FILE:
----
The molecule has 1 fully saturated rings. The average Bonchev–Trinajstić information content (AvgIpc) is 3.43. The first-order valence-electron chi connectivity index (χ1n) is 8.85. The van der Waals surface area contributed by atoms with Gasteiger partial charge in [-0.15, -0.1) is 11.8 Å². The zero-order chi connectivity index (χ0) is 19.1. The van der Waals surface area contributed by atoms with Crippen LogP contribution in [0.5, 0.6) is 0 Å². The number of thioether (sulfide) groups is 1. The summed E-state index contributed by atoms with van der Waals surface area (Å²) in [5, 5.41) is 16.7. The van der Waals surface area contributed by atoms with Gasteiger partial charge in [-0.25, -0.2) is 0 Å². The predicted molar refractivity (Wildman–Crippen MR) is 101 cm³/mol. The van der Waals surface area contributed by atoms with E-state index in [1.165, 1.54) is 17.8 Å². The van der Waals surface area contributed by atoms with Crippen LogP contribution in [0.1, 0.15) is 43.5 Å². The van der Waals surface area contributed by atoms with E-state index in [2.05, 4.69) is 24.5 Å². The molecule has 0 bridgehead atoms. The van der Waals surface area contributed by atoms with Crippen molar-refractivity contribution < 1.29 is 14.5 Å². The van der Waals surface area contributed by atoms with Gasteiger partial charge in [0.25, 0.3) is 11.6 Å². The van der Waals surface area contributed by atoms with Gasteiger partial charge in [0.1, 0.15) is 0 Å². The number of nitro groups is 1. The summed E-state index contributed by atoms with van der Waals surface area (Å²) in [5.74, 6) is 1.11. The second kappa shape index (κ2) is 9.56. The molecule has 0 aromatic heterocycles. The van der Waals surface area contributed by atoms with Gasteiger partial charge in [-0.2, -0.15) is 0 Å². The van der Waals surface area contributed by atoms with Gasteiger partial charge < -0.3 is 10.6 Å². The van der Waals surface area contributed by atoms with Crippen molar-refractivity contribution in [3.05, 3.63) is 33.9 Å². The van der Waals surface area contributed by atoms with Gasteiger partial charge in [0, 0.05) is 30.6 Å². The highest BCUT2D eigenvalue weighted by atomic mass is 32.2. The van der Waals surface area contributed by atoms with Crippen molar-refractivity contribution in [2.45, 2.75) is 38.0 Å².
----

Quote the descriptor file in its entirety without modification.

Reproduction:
The molecule has 1 fully saturated rings. The average Bonchev–Trinajstić information content (AvgIpc) is 3.43. The first-order valence-electron chi connectivity index (χ1n) is 8.85. The van der Waals surface area contributed by atoms with Gasteiger partial charge in [-0.15, -0.1) is 11.8 Å². The zero-order chi connectivity index (χ0) is 19.1. The van der Waals surface area contributed by atoms with Crippen LogP contribution in [0.5, 0.6) is 0 Å². The number of thioether (sulfide) groups is 1. The summed E-state index contributed by atoms with van der Waals surface area (Å²) in [5, 5.41) is 16.7. The van der Waals surface area contributed by atoms with Gasteiger partial charge in [-0.25, -0.2) is 0 Å². The predicted molar refractivity (Wildman–Crippen MR) is 101 cm³/mol. The van der Waals surface area contributed by atoms with E-state index in [1.165, 1.54) is 17.8 Å². The van der Waals surface area contributed by atoms with Crippen LogP contribution in [0.1, 0.15) is 43.5 Å². The van der Waals surface area contributed by atoms with E-state index in [2.05, 4.69) is 24.5 Å². The molecule has 0 bridgehead atoms. The van der Waals surface area contributed by atoms with Crippen molar-refractivity contribution < 1.29 is 14.5 Å². The van der Waals surface area contributed by atoms with Gasteiger partial charge in [0.25, 0.3) is 11.6 Å². The van der Waals surface area contributed by atoms with Gasteiger partial charge in [0.1, 0.15) is 0 Å². The number of nitro groups is 1. The summed E-state index contributed by atoms with van der Waals surface area (Å²) in [5.74, 6) is 1.11. The second kappa shape index (κ2) is 9.56. The molecule has 0 aromatic heterocycles. The van der Waals surface area contributed by atoms with Gasteiger partial charge in [-0.2, -0.15) is 0 Å². The van der Waals surface area contributed by atoms with Gasteiger partial charge < -0.3 is 10.6 Å². The van der Waals surface area contributed by atoms with Crippen molar-refractivity contribution in [3.05, 3.63) is 33.9 Å². The van der Waals surface area contributed by atoms with Gasteiger partial charge in [0, 0.05) is 30.6 Å². The highest BCUT2D eigenvalue weighted by atomic mass is 32.2. The van der Waals surface area contributed by atoms with Crippen molar-refractivity contribution in [2.45, 2.75) is 38.0 Å².